• If your school offers Statistics or Environmental Science or Psychology and you think those courses might be something you could need in your future, try taking them in high school. How will these help you, you ask? Live a little longer; you'll find out.
  • If you're trying to get into selective colleges that won't give you credit for AP, take AP anyway. The fact that they're not giving credit doesn't mean that they don't care about AP. Anyway, this is about getting experience in hard things in a safer place.
  • If your high school offers an AP course that seems like it might be fun (in a tough sort of way), but you don't see that course as a possibility for a major field, consider it anyway. Studio art or history or government or world language might not be your chosen path, but you don't know that yet. At most colleges you will need elective credits; these could offer you some preferred elective options.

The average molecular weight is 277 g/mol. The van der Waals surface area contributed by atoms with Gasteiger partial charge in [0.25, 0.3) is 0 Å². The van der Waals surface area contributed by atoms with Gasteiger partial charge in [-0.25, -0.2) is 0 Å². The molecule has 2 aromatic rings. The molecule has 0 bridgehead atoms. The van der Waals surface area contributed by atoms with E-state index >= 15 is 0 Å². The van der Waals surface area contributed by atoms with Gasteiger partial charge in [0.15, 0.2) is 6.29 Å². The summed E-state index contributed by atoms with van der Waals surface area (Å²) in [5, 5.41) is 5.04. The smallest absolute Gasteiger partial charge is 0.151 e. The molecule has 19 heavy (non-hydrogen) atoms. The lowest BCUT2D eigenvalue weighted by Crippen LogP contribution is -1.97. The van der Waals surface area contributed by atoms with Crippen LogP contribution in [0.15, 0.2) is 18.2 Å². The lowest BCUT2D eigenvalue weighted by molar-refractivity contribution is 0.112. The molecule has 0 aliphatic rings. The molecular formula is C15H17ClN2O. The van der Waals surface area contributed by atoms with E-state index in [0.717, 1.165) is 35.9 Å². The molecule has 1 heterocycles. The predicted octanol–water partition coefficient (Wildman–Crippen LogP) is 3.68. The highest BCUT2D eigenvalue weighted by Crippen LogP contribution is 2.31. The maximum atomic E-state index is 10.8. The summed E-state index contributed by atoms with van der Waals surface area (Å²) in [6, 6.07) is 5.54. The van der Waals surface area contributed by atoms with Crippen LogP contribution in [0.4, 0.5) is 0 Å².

• If you take the course, commit to the exam. Trust me. It matters.
  • If you haven't decided about college, AP is a great way to find out what you can do and what awaits you if you go. If you're going to a community college, take AP as a primer for courses and as an credit option if you wind up going to a four-year.
  • How many courses? Get the advice of people who know you and who know AP in your school. Five APs might be a real problem if you are a 3.5 student who plays sports, has a weekend job and (here's the killer) has a great girlfriend. But some students live for that kind of challenge and thrive on it.

This is incomplete, but I'll sum up this way: I've always said that I would rather see more of the students in my high school take a little AP than see a few take a lot. But as for what fits individual students, my advice is: make smart risks about challenge, be aware of the stress and what it says about you, stay close to adults who know what's going on with you and your choices, and see what you're made of. I wish you all the best, both in making your choices and in keeping your commitments.